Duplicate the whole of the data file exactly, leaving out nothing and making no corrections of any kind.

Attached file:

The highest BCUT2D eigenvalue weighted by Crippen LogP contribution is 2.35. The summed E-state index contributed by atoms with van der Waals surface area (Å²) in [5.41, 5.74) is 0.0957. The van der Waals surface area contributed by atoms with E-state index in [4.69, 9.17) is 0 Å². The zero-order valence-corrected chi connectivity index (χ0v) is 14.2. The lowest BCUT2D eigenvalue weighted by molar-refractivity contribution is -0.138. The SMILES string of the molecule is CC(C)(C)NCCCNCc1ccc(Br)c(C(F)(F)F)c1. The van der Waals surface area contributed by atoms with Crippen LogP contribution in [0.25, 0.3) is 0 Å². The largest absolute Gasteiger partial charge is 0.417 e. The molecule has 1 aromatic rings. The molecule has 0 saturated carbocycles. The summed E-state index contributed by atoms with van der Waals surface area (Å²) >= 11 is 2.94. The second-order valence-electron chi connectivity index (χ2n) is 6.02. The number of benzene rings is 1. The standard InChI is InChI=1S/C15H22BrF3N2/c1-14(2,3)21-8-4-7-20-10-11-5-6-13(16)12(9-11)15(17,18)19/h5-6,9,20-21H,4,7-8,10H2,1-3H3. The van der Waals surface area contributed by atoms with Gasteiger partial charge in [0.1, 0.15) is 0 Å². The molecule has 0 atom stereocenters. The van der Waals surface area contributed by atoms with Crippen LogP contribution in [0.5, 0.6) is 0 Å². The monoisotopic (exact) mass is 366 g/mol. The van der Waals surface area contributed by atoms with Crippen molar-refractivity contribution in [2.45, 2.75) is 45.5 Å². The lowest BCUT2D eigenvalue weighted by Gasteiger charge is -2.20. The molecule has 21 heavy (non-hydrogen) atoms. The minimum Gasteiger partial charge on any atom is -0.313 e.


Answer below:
The highest BCUT2D eigenvalue weighted by Crippen LogP contribution is 2.35. The summed E-state index contributed by atoms with van der Waals surface area (Å²) in [5.41, 5.74) is 0.0957. The van der Waals surface area contributed by atoms with E-state index in [4.69, 9.17) is 0 Å². The zero-order valence-corrected chi connectivity index (χ0v) is 14.2. The lowest BCUT2D eigenvalue weighted by molar-refractivity contribution is -0.138. The SMILES string of the molecule is CC(C)(C)NCCCNCc1ccc(Br)c(C(F)(F)F)c1. The van der Waals surface area contributed by atoms with Crippen LogP contribution in [0.25, 0.3) is 0 Å². The largest absolute Gasteiger partial charge is 0.417 e. The molecule has 1 aromatic rings. The molecule has 0 saturated carbocycles. The summed E-state index contributed by atoms with van der Waals surface area (Å²) >= 11 is 2.94. The second-order valence-electron chi connectivity index (χ2n) is 6.02. The number of benzene rings is 1. The standard InChI is InChI=1S/C15H22BrF3N2/c1-14(2,3)21-8-4-7-20-10-11-5-6-13(16)12(9-11)15(17,18)19/h5-6,9,20-21H,4,7-8,10H2,1-3H3. The van der Waals surface area contributed by atoms with Gasteiger partial charge in [0.1, 0.15) is 0 Å². The molecule has 0 atom stereocenters. The van der Waals surface area contributed by atoms with Crippen LogP contribution in [0.5, 0.6) is 0 Å². The monoisotopic (exact) mass is 366 g/mol. The van der Waals surface area contributed by atoms with Crippen molar-refractivity contribution in [2.45, 2.75) is 45.5 Å². The lowest BCUT2D eigenvalue weighted by Gasteiger charge is -2.20. The molecule has 21 heavy (non-hydrogen) atoms. The minimum Gasteiger partial charge on any atom is -0.313 e.